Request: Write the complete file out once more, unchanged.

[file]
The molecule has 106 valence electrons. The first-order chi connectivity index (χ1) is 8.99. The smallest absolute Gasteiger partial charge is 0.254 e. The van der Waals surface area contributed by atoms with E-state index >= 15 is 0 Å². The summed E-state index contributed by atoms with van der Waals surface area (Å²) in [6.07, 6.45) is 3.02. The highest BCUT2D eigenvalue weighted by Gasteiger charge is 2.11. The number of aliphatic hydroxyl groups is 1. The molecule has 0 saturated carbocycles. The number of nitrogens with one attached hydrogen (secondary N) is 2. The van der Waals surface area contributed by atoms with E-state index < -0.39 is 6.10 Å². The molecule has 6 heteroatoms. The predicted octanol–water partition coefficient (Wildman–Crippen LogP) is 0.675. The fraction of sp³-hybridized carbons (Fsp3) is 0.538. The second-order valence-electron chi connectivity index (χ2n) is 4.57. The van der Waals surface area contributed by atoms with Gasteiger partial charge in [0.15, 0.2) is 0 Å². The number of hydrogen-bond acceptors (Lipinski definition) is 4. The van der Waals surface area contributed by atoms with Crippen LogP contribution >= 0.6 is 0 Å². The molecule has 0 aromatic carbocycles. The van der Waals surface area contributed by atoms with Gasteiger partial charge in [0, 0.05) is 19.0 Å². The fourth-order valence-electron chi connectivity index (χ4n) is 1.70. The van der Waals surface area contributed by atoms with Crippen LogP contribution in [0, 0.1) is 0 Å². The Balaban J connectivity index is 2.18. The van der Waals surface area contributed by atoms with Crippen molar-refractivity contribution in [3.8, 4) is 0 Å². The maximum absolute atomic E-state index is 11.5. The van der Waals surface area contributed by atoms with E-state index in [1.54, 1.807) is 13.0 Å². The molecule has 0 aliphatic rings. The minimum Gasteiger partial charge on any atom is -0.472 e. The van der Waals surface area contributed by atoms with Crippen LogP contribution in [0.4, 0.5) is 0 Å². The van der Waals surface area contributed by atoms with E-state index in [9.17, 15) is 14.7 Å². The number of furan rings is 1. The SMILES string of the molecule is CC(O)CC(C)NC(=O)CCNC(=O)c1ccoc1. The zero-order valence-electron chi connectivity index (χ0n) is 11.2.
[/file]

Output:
The molecule has 106 valence electrons. The first-order chi connectivity index (χ1) is 8.99. The smallest absolute Gasteiger partial charge is 0.254 e. The van der Waals surface area contributed by atoms with E-state index >= 15 is 0 Å². The summed E-state index contributed by atoms with van der Waals surface area (Å²) in [6.07, 6.45) is 3.02. The highest BCUT2D eigenvalue weighted by Gasteiger charge is 2.11. The number of aliphatic hydroxyl groups is 1. The molecule has 0 saturated carbocycles. The number of nitrogens with one attached hydrogen (secondary N) is 2. The van der Waals surface area contributed by atoms with E-state index < -0.39 is 6.10 Å². The molecule has 6 heteroatoms. The predicted octanol–water partition coefficient (Wildman–Crippen LogP) is 0.675. The fraction of sp³-hybridized carbons (Fsp3) is 0.538. The second-order valence-electron chi connectivity index (χ2n) is 4.57. The van der Waals surface area contributed by atoms with Gasteiger partial charge in [0.15, 0.2) is 0 Å². The number of hydrogen-bond acceptors (Lipinski definition) is 4. The van der Waals surface area contributed by atoms with Crippen LogP contribution >= 0.6 is 0 Å². The molecule has 0 aromatic carbocycles. The van der Waals surface area contributed by atoms with Gasteiger partial charge in [0, 0.05) is 19.0 Å². The fourth-order valence-electron chi connectivity index (χ4n) is 1.70. The van der Waals surface area contributed by atoms with Crippen LogP contribution in [0, 0.1) is 0 Å². The Balaban J connectivity index is 2.18. The van der Waals surface area contributed by atoms with Crippen molar-refractivity contribution in [3.8, 4) is 0 Å². The maximum absolute atomic E-state index is 11.5. The van der Waals surface area contributed by atoms with E-state index in [1.54, 1.807) is 13.0 Å². The molecule has 0 aliphatic rings. The minimum Gasteiger partial charge on any atom is -0.472 e. The van der Waals surface area contributed by atoms with Crippen LogP contribution in [0.4, 0.5) is 0 Å². The van der Waals surface area contributed by atoms with E-state index in [9.17, 15) is 14.7 Å². The number of furan rings is 1. The SMILES string of the molecule is CC(O)CC(C)NC(=O)CCNC(=O)c1ccoc1. The zero-order valence-electron chi connectivity index (χ0n) is 11.2.